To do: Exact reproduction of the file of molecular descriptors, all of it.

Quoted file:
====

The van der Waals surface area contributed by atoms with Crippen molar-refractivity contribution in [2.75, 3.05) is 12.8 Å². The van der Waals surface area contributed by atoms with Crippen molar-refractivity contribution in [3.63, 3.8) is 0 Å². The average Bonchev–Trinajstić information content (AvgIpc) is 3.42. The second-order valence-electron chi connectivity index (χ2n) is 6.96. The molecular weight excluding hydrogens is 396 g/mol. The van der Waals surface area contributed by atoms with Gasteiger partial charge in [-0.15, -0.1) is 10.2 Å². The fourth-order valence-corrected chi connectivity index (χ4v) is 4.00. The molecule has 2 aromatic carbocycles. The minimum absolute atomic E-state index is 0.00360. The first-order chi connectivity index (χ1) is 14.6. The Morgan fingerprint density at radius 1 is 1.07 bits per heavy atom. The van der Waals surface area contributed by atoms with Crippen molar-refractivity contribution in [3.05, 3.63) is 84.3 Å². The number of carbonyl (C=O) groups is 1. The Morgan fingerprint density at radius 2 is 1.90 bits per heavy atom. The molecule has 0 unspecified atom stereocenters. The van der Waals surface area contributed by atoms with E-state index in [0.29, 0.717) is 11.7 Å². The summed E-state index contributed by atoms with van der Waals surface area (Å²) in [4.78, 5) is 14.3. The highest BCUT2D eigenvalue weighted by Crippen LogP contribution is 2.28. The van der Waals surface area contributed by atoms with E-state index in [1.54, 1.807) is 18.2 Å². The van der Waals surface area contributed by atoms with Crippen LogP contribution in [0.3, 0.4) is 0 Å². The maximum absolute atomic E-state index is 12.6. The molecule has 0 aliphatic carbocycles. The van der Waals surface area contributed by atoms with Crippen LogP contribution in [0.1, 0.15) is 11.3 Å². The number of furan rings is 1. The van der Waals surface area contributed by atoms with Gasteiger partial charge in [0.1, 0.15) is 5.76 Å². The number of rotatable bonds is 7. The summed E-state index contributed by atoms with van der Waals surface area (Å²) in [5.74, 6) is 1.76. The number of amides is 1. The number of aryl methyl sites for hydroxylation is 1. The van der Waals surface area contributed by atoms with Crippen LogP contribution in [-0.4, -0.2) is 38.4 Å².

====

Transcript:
The van der Waals surface area contributed by atoms with Crippen molar-refractivity contribution in [2.75, 3.05) is 12.8 Å². The van der Waals surface area contributed by atoms with Crippen molar-refractivity contribution in [3.63, 3.8) is 0 Å². The average Bonchev–Trinajstić information content (AvgIpc) is 3.42. The second-order valence-electron chi connectivity index (χ2n) is 6.96. The molecular weight excluding hydrogens is 396 g/mol. The van der Waals surface area contributed by atoms with Gasteiger partial charge in [-0.15, -0.1) is 10.2 Å². The fourth-order valence-corrected chi connectivity index (χ4v) is 4.00. The molecule has 2 aromatic carbocycles. The minimum absolute atomic E-state index is 0.00360. The first-order chi connectivity index (χ1) is 14.6. The Morgan fingerprint density at radius 1 is 1.07 bits per heavy atom. The van der Waals surface area contributed by atoms with Crippen molar-refractivity contribution in [3.05, 3.63) is 84.3 Å². The number of carbonyl (C=O) groups is 1. The Morgan fingerprint density at radius 2 is 1.90 bits per heavy atom. The molecule has 0 unspecified atom stereocenters. The van der Waals surface area contributed by atoms with E-state index in [0.29, 0.717) is 11.7 Å². The summed E-state index contributed by atoms with van der Waals surface area (Å²) in [4.78, 5) is 14.3. The highest BCUT2D eigenvalue weighted by Crippen LogP contribution is 2.28. The van der Waals surface area contributed by atoms with E-state index in [1.54, 1.807) is 18.2 Å². The van der Waals surface area contributed by atoms with Crippen LogP contribution in [0.3, 0.4) is 0 Å². The maximum absolute atomic E-state index is 12.6. The molecule has 0 aliphatic carbocycles. The van der Waals surface area contributed by atoms with Crippen LogP contribution in [0.1, 0.15) is 11.3 Å². The number of furan rings is 1. The van der Waals surface area contributed by atoms with Gasteiger partial charge in [0.1, 0.15) is 5.76 Å². The number of rotatable bonds is 7. The summed E-state index contributed by atoms with van der Waals surface area (Å²) in [5.74, 6) is 1.76. The number of amides is 1. The number of aryl methyl sites for hydroxylation is 1. The van der Waals surface area contributed by atoms with Crippen LogP contribution in [-0.4, -0.2) is 38.4 Å².